In the last couple years, I’ve (re)discovered my love of rock climbing. As a child, I always enjoyed the climbing walls at summer camp, and I spent a fantastic afternoon at a climbing gym during a visit to a friend many years later. I should have put all of this together and taken the opportunity to go to the climbing gym down the road in my town, but I did not. And then finally, just two years ago, I went to a climbing gym here in Singapore after encouragement from a few friends who climbed regularly.
It literally rocked my world. Climbing has put my mind and body in places I didn’t know I could go. And now that those feelings have been part of my world, I never want to lose them. There is focus on the breath, shutting down of the chatter in the mind, and direction of physical forces to balance the body. There is deliberate movement, tiny adjustment, and sometimes a jump that will either end in a hold or a fall. There’s fear to contend with, certainly, and there’s trust in my partner to catch the fall. Ego crops up more than I’d like and I’m learning to know when to trust the body and when to admit that I am out of my league, when to just reach for the next move and when to take time to rest.
This has been a strange summer holiday but one benefit of it is that I have been able to spend a lot of time climbing after ten weeks off during the circuit breaker. I have felt my body move and stretch and reach and I have grown strong again. The blisters on my hands have hardened into callouses. The strength in my fingers continues to surprise me – there are times when I’m strong and times when I’m not. My legs are bruised. There are scrapes on my elbows. The skin on the fronts of my toes is rough. I have worn through one pair of shoes and started to break in new ones.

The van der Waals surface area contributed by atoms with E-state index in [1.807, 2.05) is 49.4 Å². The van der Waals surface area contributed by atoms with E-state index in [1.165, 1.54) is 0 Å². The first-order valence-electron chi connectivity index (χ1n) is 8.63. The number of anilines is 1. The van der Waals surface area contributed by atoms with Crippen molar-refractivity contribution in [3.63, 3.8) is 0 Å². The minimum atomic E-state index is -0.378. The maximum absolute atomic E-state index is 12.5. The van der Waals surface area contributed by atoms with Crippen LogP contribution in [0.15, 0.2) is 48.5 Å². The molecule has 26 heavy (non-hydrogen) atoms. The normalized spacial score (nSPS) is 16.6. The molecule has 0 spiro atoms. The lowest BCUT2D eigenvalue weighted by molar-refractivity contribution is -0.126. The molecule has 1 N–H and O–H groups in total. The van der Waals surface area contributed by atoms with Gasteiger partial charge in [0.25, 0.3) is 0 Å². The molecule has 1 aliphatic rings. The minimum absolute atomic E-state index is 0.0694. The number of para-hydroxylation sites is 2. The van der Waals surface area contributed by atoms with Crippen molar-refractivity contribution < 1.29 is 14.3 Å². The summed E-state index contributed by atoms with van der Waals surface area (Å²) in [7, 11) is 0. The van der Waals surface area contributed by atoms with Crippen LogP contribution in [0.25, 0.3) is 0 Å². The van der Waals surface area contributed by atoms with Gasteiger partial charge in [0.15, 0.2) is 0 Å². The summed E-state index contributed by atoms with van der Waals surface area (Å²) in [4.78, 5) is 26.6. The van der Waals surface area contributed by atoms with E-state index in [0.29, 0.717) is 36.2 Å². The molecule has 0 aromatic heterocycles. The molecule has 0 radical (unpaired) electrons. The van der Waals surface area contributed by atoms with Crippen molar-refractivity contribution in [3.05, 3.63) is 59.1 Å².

Being in Singapore for the summer has also meant that we have been able to get out to the Dairy Farm quarry during the week when relatively few people are out. It rained a lot during the month of June but that has tapered off in the last couple weeks and it has been dry enough to get outside.
This is not what people think of when they think of Singapore. And this is not what you’ll find if you never step away from the MRT stations. But this is here. And it is beautiful.
Climbing outdoors feels very different from climbing indoors. Real rocks are part of the world and they have been weathered by time and the elements rather than bolted on a wall in neat patterns. Routes that would be relatively straightforward if colour-coded inside require thinking and problem-solving outside.
There’s a real humility to looking up and then recognising that the only way forward is to look for the next foothold, the next handhold, however tiny they are. The way forward is to understand how the rock is shaped and formed and how to respond to it. The rock has been there for all of time. I am just a visitor.
The experience of climbing – the smell of dirt, the feel of rock, the sound of leaves in the wind, the tiny toe holds that make all the difference, the exhilaration of being so much a part of the world – this is a way of being that I have come to know. And it is beautiful.